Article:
One of the things I learned about myself after I started JazzHR in 2009 was that to some people I can be quite intimidating. Every leader underestimates how intimidating they are -- every single one -- but in my case I was incredibly blind. I came from the design industry where blunt talk was expected because it was the only way to ensure the work was good. But even as an individual contributor way back then, I was intimidating.
It's funny to have realized this so late in life when you consider my physical attributes and grating personality. First, I'm physically imposing at 6 feet, 4 inches tall. Next, I reflexively use a loud voice when I communicate, and can be dominating in conversation (something I wish I could change). I am also very opinionated and enjoy debate, and I'm willing to slog it out until I am convinced.
I sound awesome, right? Don't answer that.
But above all, people who know me will say I'm extremely blunt and have an entrepreneurial temperament. As "the boss," I quickly learned that while these attributes can benefit both a personal career and entrepreneurial journey, they can hurt one's ability to lead people effectively because everyone is somewhat afraid of you, and thus they do not instinctively speak their mind.
Well I'm 39, so these personality traits are probably not going to change without a lot of work, over time. But time goes fast in a startup, and every moment is critical. When employees disagree with you, but are afraid to tell you, they suffer and the business suffers. So when I was still leading JazzHR, and I started to get the sense that the team wasn't always being transparent with me, I established a new core value: "Culture of candor". We would embrace open dialogue without any fear of repercussion.
This core value worked, but only for a while. The team was small, and we were rather close. During a staff meeting, I was happy to see folks raise their hand and preamble their question with, "Culture of candor..." before laying into me about something that was broken in the business. I thought the core value was opening the door, but in reality, we had spent enough time together to the point they knew me and knew they could speak their mind. But as the company grew, I had less face time with individual employees, and the awkward silences at the end of meetings came back.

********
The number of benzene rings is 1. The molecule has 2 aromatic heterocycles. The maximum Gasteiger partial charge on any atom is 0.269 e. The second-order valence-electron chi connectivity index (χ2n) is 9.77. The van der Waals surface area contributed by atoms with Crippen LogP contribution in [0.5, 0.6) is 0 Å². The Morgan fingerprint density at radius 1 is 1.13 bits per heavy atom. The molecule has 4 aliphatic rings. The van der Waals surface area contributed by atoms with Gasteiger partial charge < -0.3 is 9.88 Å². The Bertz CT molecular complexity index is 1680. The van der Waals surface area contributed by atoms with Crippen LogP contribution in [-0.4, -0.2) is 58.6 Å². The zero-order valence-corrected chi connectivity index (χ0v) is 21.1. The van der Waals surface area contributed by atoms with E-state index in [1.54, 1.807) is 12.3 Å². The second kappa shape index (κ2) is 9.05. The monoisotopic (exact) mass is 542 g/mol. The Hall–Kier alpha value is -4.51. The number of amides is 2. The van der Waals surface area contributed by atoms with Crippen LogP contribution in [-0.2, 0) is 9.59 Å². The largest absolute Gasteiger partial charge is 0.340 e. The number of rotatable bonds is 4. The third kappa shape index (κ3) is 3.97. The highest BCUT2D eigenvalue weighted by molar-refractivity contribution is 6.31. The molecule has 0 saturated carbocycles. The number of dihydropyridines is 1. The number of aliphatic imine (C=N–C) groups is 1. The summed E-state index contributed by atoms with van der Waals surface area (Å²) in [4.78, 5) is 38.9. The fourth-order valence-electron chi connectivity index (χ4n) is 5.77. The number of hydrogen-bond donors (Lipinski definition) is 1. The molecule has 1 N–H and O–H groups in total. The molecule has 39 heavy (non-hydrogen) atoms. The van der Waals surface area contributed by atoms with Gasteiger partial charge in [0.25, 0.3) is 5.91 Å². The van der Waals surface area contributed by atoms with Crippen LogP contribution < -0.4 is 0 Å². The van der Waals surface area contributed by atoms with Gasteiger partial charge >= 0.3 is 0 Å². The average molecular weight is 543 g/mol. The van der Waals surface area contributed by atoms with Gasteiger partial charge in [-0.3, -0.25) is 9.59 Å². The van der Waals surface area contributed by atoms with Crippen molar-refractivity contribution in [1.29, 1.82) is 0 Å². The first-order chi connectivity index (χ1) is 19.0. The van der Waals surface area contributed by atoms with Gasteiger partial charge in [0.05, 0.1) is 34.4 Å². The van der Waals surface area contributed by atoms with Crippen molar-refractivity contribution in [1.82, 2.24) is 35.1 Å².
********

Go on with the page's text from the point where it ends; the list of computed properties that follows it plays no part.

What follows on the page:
"Any questions?" *Crickets*
I don't trust crickets. There is no way a group of 50+ people are all fully-informed and trusting that all areas of the business are in top shape. You know employees go on lunch break and discuss work problems. You know your company email and chat is probably full of written frustration about sub-optimal business processes. But when you're the founder, CEO and seventy six-inches tall, no one is going to raise their hand and bluntly ask, "Why are we not growing faster?"
But I figured out a technique to get employees to speak up more by helping them see the self-imposed punishment of dealing with problems they never expressed. To fix how we worked, the technique involved having the employee imagine they were not at work, and thus more candid with the people around them.
"You know that issue in the business that you vent about to friends at a bar, or a co-worker at lunch, or even someone at home? What about that issue that runs through your mind before bed and in the shower the next day? Yeah, that issue. Well that issue most likely only gets resolved if you mention it here. If you don't mention it, we can't fix it together, especially if some of us don't even know about it. So speak up -- this is a safe place to be candid."
That one statement encouraged even the shyest employees to speak up. They realized business problems that affect them outside of work can only get fixed when they are shared in the open at work, and all that time spent stressing at lunch, at a bar or at home is a self-imposed, avoidable intrusion of work problems into their personal life. And when the problem is brought to light, especially in a large public forum such as a staff meeting, management is now on notice to fix things. And good managers are thankful (never vengeful) that employees don't assume they can see everything right and wrong about the business.
There's also a side benefit when an employee is the one who speaks up. They say the squeaky wheel gets the grease. I know the vocal employee often gets the promotion because they are at minimum a problem identifier, which means they are also likely a problem solver when empowered.
In time, I didn't even need to recite the entire statement. I just had to simply say, "Let's not discuss issues at the bar -- let's speak up now." Everyone knew what that meant, and while more people would raise their hands, leading to longer meetings, eventually all the big questions were exposed, and our meeting times went back to normal. The company was still far from perfect, but it was also far more self-aware than it had ever been in the past.
If employees don't expose the business problems that need addressed, how will you ever fix them? Start convincing employees that by openly discussing business problems, they are actually solving personal problems that just happen to be work related.